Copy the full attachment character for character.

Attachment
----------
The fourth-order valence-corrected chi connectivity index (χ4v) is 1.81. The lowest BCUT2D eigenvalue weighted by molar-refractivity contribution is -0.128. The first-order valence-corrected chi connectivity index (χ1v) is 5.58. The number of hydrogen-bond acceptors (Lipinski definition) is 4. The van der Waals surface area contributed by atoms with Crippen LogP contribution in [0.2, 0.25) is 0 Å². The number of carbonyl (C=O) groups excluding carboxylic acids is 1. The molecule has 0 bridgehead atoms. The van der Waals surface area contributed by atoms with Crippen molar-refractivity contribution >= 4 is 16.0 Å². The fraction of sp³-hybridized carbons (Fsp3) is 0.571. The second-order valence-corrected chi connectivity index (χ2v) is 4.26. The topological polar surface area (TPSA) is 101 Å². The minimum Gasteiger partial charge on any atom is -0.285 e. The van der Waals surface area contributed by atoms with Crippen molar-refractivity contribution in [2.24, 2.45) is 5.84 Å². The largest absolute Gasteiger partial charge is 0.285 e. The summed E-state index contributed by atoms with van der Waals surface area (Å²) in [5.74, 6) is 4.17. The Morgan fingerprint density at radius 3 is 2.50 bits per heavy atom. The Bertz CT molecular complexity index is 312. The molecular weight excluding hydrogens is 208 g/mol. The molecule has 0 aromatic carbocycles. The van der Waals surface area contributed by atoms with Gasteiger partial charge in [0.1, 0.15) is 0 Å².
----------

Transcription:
The fourth-order valence-corrected chi connectivity index (χ4v) is 1.81. The lowest BCUT2D eigenvalue weighted by molar-refractivity contribution is -0.128. The first-order valence-corrected chi connectivity index (χ1v) is 5.58. The number of hydrogen-bond acceptors (Lipinski definition) is 4. The van der Waals surface area contributed by atoms with Crippen LogP contribution in [0.2, 0.25) is 0 Å². The number of carbonyl (C=O) groups excluding carboxylic acids is 1. The molecule has 0 bridgehead atoms. The van der Waals surface area contributed by atoms with Crippen molar-refractivity contribution >= 4 is 16.0 Å². The fraction of sp³-hybridized carbons (Fsp3) is 0.571. The second-order valence-corrected chi connectivity index (χ2v) is 4.26. The topological polar surface area (TPSA) is 101 Å². The minimum Gasteiger partial charge on any atom is -0.285 e. The van der Waals surface area contributed by atoms with Crippen molar-refractivity contribution in [2.24, 2.45) is 5.84 Å². The largest absolute Gasteiger partial charge is 0.285 e. The summed E-state index contributed by atoms with van der Waals surface area (Å²) in [5.74, 6) is 4.17. The Morgan fingerprint density at radius 3 is 2.50 bits per heavy atom. The Bertz CT molecular complexity index is 312. The molecular weight excluding hydrogens is 208 g/mol. The molecule has 0 aromatic carbocycles. The van der Waals surface area contributed by atoms with Gasteiger partial charge in [0.1, 0.15) is 0 Å².